When Should I Lock My Interest Rate?

One of the most common questions that I get from clients is when should I lock my interest rate.  My answer tends to be pretty consistent.  I almost always advise clients that as long as they are comfortable with the payment at the time that they apply, they should lock in their interest rate.  While everyone wants to lock in when rates hit their bottom, few people ever do. The lowest rates any cycle tend to last for a day or sometimes only hours.  Trying to get the lowest rate in any given cycle can be as much about luck as it is about skilled advice.

The reasons to lock in early are plenty, but chief among them is this;  you’re buying a home that you are going to be paying for over a period of up to 30 years.  Making sure that you are comfortable with your payment is a key piece of creating financial security for yourself.  By locking in a rate at application you are ensuring that you won’t need to start stretching your budget beyond what you had in mind.

When making a decision, it’s also important to know that rates tend to rise more rapidly than they decline.  While news that is considered beneficial to rate markets can have a positive impact on interest rates, price improvements tend to occur over days or even weeks.  When their is negative news for bonds, the effects can be instantaneous.  Consider that when the Fed met in June and announced plans to taper off their stimulus program bonds were up almost 1/2% overnight and a full percent over the next week.  Last week, the Fed announced that they will not immediately start tapering as people had though, and the positive effect on the retail rate market was only about 1/8% overnight, and in the week since, the total price improvement has been about 1/4% to most fixed rate products.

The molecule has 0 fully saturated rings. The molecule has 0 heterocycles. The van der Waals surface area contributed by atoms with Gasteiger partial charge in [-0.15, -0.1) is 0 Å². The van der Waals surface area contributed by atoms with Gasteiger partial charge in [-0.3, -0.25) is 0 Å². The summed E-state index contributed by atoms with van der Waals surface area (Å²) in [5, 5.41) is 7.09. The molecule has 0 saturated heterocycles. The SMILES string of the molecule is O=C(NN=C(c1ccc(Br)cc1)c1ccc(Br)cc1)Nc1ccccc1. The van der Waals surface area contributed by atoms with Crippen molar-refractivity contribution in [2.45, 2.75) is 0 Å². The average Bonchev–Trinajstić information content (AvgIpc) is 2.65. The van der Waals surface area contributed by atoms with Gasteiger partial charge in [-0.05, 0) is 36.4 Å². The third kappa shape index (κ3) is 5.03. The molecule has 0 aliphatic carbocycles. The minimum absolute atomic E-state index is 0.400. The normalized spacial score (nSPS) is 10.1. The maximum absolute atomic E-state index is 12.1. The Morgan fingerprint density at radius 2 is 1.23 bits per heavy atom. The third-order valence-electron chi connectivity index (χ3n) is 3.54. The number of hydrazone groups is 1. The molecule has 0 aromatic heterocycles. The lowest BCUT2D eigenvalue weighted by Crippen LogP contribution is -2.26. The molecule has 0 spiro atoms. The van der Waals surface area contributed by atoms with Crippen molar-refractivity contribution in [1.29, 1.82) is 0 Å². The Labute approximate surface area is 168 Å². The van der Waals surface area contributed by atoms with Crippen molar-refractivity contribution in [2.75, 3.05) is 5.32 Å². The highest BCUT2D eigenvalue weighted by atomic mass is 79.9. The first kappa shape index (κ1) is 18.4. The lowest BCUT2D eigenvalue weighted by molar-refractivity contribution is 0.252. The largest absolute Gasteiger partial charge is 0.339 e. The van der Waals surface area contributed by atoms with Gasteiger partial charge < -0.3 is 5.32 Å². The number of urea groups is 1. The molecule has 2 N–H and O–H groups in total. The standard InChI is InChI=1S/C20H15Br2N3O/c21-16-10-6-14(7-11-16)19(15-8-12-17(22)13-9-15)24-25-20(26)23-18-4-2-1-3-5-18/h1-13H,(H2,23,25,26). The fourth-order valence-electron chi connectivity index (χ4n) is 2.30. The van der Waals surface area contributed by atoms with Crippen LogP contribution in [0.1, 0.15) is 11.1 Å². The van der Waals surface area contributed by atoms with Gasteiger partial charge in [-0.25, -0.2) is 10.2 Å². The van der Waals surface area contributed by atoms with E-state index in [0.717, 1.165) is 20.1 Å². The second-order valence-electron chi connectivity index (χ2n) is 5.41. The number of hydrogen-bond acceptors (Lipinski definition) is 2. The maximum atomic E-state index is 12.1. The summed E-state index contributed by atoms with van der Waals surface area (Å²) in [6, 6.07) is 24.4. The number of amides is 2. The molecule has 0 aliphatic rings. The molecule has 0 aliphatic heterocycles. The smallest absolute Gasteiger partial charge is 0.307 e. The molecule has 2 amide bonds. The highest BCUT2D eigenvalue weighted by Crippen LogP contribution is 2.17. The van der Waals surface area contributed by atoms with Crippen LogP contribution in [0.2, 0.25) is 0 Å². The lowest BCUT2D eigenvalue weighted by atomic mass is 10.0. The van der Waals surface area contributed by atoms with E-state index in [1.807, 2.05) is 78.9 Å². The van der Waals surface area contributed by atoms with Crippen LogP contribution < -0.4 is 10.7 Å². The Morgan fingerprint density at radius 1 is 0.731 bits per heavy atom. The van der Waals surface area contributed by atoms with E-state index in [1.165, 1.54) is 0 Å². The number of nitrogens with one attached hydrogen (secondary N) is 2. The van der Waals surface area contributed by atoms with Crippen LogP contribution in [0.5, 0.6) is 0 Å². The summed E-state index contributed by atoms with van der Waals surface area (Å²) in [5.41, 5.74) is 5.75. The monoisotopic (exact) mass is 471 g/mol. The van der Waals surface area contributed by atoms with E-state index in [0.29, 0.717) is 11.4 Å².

Additionally, given the right circumstances a locked rate doesn’t mean that you can’t take advantage of a falling rate environment.  Many lenders offer what’s called a “float down” option, allowing you to take advantage of any sharp decline in rates that may happen during your transaction.  These options usually require that the market move by at least 1/4% and may have fees associated with their execution, but they can be a great way of giving yourself peace of mind while still allowing you to try to reap some benefits if pricing moves the right way.   Asking your loan officer whether or not your interest rate can be floated down is always a good idea.

Finally, if there is no float down option, you still haven’t necessarily missed the boat.  After closing you still have the opportunity to refinance down the road.    Refinancing can be a low cost or no cost way to lower that rate  in the future, further improving that price that you’re going to be paying for your new home.


About jasonhecht

Jason Hecht is a 20 year veteran of the mortgage industry and a respected speaker and authority on mortgage related topics.

2 responses to “When Should I Lock My Interest Rate?”

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  1. Locking In Rates | Louisville Kentucky Mortgage Loans - October 2, 2013

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